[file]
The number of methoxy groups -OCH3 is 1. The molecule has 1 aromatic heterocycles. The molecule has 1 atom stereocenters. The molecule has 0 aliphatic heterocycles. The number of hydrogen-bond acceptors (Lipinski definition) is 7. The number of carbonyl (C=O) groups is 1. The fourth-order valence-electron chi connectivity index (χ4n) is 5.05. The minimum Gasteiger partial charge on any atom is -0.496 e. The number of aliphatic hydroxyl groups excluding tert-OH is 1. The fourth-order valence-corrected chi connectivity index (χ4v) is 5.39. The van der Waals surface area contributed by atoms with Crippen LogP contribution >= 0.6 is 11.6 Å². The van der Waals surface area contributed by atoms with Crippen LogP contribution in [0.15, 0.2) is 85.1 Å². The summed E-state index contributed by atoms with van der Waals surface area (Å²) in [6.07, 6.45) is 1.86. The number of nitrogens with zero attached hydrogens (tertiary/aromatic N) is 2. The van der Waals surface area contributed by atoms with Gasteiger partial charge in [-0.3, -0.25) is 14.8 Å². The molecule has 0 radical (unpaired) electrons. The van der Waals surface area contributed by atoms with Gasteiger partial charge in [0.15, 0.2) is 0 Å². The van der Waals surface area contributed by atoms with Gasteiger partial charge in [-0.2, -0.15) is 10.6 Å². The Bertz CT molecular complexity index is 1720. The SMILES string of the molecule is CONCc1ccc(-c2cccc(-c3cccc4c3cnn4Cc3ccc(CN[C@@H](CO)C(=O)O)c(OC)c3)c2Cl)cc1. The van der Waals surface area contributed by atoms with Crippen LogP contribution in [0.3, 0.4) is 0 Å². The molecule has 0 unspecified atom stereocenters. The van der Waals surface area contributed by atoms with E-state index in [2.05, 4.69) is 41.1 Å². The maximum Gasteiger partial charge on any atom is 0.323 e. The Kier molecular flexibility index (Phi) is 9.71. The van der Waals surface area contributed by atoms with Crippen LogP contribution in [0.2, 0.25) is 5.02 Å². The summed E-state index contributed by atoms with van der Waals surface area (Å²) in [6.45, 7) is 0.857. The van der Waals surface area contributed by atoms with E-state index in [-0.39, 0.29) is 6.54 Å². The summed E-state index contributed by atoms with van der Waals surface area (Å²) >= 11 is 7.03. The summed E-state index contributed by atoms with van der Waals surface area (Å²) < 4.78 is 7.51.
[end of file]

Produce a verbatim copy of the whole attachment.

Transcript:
The number of methoxy groups -OCH3 is 1. The molecule has 1 aromatic heterocycles. The molecule has 1 atom stereocenters. The molecule has 0 aliphatic heterocycles. The number of hydrogen-bond acceptors (Lipinski definition) is 7. The number of carbonyl (C=O) groups is 1. The fourth-order valence-electron chi connectivity index (χ4n) is 5.05. The minimum Gasteiger partial charge on any atom is -0.496 e. The number of aliphatic hydroxyl groups excluding tert-OH is 1. The fourth-order valence-corrected chi connectivity index (χ4v) is 5.39. The van der Waals surface area contributed by atoms with Crippen LogP contribution >= 0.6 is 11.6 Å². The van der Waals surface area contributed by atoms with Crippen LogP contribution in [0.15, 0.2) is 85.1 Å². The summed E-state index contributed by atoms with van der Waals surface area (Å²) in [6.07, 6.45) is 1.86. The number of nitrogens with zero attached hydrogens (tertiary/aromatic N) is 2. The van der Waals surface area contributed by atoms with Gasteiger partial charge in [-0.3, -0.25) is 14.8 Å². The molecule has 0 radical (unpaired) electrons. The van der Waals surface area contributed by atoms with Gasteiger partial charge in [0.15, 0.2) is 0 Å². The van der Waals surface area contributed by atoms with Gasteiger partial charge in [-0.2, -0.15) is 10.6 Å². The Bertz CT molecular complexity index is 1720. The SMILES string of the molecule is CONCc1ccc(-c2cccc(-c3cccc4c3cnn4Cc3ccc(CN[C@@H](CO)C(=O)O)c(OC)c3)c2Cl)cc1. The van der Waals surface area contributed by atoms with Crippen LogP contribution in [0.3, 0.4) is 0 Å². The molecule has 0 unspecified atom stereocenters. The van der Waals surface area contributed by atoms with E-state index in [2.05, 4.69) is 41.1 Å². The maximum Gasteiger partial charge on any atom is 0.323 e. The Kier molecular flexibility index (Phi) is 9.71. The van der Waals surface area contributed by atoms with Crippen LogP contribution in [0.2, 0.25) is 5.02 Å². The summed E-state index contributed by atoms with van der Waals surface area (Å²) in [6.45, 7) is 0.857. The van der Waals surface area contributed by atoms with E-state index in [-0.39, 0.29) is 6.54 Å². The summed E-state index contributed by atoms with van der Waals surface area (Å²) >= 11 is 7.03. The summed E-state index contributed by atoms with van der Waals surface area (Å²) < 4.78 is 7.51.